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2007 Vina Alicia Malbec Paso de Piedra Lujan de Cuyo
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3.68 average rating 223 ratingsrate it
Expert Ratings
ST
 90
RP
 89
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Expert Reviews

90 Points | Stephen Tanzer's IWC - January/February 2010

($16) Medium ruby. Slightly high-toned aromas of blackberry, licorice and crushed pepper show a lightly roasted quality that is enticing. Rich, intense and seamless, with a penetrating sweetness to the black fruit and smoked meat flavors. This, too, is impressively deep for the price. Finishes rich and long, with sweet tannins and a note of roasted chestnut.

89 Points | Robert Parker's The Wine Advocate

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223 Member Ratings
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3.68 out of 5 stars
     
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Member Notes

PRICE IS RIGHT!
06/20/2012
by davis13714613
FOR MONEY HARD TO BEAT!
First bottle
02/06/2011
by Chase12610276
Great flavors on opening. Black fruits. Nice balance. Aroma dies too quickly.
loads of promise
10/18/2010
by harker11970353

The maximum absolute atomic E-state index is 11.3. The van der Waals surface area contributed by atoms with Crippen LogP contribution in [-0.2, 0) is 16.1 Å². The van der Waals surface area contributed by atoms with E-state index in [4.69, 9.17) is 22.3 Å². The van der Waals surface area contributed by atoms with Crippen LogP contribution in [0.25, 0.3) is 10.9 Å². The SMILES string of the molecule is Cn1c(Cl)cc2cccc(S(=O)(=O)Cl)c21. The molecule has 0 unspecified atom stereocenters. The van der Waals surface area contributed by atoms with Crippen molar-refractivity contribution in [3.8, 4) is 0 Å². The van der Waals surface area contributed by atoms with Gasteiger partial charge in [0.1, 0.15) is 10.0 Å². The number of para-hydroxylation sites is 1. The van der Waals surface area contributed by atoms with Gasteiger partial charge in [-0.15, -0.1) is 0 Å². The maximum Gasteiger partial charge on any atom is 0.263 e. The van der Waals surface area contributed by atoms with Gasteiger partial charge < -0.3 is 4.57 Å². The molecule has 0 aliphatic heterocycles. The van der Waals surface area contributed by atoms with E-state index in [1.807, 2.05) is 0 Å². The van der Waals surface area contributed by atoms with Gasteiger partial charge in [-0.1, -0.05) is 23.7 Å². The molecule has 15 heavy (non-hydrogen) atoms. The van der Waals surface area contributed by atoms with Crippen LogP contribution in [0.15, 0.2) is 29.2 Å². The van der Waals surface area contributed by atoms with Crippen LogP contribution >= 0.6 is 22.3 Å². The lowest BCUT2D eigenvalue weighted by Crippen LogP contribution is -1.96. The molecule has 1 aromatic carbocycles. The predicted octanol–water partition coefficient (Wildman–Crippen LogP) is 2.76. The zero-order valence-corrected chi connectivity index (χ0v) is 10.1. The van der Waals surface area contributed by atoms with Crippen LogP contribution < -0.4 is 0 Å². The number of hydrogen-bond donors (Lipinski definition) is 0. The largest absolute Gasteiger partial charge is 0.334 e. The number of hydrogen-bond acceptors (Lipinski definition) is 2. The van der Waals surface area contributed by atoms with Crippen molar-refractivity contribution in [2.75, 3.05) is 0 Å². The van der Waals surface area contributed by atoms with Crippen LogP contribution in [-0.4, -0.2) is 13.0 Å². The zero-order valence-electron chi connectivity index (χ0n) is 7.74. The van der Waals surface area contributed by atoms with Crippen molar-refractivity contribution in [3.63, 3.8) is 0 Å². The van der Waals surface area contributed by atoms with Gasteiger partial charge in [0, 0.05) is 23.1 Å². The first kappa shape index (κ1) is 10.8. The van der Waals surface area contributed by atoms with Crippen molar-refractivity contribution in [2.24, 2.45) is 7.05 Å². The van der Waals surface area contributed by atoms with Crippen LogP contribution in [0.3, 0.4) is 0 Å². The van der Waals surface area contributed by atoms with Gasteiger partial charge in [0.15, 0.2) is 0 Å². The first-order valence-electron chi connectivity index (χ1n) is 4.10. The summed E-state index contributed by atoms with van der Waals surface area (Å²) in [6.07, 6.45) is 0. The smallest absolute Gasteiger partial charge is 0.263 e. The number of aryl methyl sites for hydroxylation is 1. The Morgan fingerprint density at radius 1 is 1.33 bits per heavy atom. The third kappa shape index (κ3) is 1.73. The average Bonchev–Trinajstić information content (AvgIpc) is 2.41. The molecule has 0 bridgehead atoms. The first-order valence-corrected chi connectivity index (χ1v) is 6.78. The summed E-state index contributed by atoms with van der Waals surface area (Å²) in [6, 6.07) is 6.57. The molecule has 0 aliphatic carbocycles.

This already-full-bodied malbec opens w a blast of dark fruit aroma and even before having a chance to breath, it offers a welcoming depth and sillky pluminess with just the tiniest hint of astringency. At 3y it is fully drinkable right now--with a blue cheese tart to begin or as a respectful dance partner to a roast duck pizza. I am sure that it will even more pleasing in the next year or three--if we can keep it that long! ;)

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About Argentina

Until the early 1990s, Argentina's wine industry was focused inward, as the local market's thirst was sufficient to absorb the huge quantities of everyday drinking wine produced there. But with per-capita consumption in the domestic market in sharp decline since the mid-1970s, Argentina's wine producers realized that they had to look to export markets to remain in business, and winemaking in Argentina began its transformation.


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Malbec

The Malbec grape may have originated in southwest France, where it still is grown under the name Cot. However, the grape's international profile has surged not because of what's going on in France, but rather because of current trends in Argentina.
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